The US Department of Agriculture, Forest Service plans to use prescribed fire as a forest management tool during March, April, and May on the Allegheny National Forest. We do not have exact dates yet. Our operations are weather dependent, and we will implement prescribed fires at the optimal time to achieve the best results. We will notify communities near the burn sites 24 to 48 hours before ignitions. To keep community members well informed we will post road signs, road guards, and live information on our social media accounts (@Allegheny_NF on Twitter) while burns are conducted. This spring, we plan to treat 800 acres spread across five project areas located in both the Marienville and Bradford Ranger Districts.
We conduct prescribed fires with the safety of the public and firefighters as the highest priority. We use fire as a tool only when the parameters of our approved burn plan are met, including wind speed and direction, relative humidity, temperature, fire danger, seasonal restrictions, and mitigation of potential smoke impacts.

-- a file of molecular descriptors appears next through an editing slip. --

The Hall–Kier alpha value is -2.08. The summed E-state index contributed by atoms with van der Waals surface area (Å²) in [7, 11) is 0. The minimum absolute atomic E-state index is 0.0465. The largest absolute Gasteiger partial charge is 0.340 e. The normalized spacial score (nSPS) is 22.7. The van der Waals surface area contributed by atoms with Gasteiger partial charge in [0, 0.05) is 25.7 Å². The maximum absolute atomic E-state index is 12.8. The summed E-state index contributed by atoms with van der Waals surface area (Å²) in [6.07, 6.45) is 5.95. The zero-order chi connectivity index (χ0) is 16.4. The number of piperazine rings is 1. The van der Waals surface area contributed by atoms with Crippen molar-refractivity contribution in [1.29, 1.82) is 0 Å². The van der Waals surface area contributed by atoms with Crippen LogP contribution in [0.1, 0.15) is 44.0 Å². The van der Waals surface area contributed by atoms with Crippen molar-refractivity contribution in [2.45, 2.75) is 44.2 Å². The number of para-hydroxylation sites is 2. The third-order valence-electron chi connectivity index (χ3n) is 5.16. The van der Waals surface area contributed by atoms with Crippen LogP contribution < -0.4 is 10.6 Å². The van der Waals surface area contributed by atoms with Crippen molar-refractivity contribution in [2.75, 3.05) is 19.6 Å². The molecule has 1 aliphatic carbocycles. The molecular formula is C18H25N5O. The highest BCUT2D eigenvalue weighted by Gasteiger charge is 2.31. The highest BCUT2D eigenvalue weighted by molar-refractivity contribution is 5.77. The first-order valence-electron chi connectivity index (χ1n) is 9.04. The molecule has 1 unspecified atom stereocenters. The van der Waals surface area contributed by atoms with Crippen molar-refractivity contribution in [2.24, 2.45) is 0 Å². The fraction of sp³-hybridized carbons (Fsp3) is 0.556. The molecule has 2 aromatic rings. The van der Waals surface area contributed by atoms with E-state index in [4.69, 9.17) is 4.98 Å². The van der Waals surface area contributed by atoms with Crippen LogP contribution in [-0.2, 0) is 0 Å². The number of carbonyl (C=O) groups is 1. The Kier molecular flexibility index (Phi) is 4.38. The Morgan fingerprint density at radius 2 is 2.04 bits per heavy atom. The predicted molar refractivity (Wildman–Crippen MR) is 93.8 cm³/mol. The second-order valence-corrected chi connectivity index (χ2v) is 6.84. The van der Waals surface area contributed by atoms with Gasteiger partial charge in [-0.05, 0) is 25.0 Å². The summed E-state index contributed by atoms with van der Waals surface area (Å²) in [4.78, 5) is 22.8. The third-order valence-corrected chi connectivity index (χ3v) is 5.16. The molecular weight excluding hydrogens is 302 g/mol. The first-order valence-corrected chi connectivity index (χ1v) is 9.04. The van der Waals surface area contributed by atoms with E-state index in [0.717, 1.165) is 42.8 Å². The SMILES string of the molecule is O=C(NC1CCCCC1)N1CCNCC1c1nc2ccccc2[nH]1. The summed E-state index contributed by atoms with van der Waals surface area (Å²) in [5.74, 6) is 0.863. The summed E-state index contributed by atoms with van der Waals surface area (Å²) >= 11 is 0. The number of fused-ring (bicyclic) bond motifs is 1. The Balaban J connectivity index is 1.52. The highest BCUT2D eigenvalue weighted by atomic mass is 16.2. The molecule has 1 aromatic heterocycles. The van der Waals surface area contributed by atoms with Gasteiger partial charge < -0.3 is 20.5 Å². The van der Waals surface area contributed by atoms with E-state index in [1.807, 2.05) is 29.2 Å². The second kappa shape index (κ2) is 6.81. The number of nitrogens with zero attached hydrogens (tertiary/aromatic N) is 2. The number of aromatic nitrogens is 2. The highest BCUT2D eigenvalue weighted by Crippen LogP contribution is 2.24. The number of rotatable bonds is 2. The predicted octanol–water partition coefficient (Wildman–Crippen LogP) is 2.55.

Fire management staff, in collaboration with Forest resource specialists, identified wildfire fuels reduction, forest health, wildlife, and ecosystem management objectives to accomplish with the use of prescribed fires.
Fires are a historic and natural process for some ecosystems on the Allegheny National Forest, grasslands and oak-hickory forests are two prime examples. Oak-hickory forests, which comprise approximately 16 percent of the Forest, require periodic fires to reduce competing undesirable vegetation, recycle soil nutrients and stimulate the increased production of acorns, blueberries, blackberries, and other mast crops.
White-tailed deer, turkey, butterflies, songbirds, grouse, snakes, turtles, and other wildlife species utilize burned areas for feeding, nesting, warming, and a place to raise their young. Prescribed fires also reduce the amount of hazardous fuels that, when left unburned, can lead to uncontrolled wildfires that could threaten human life and property.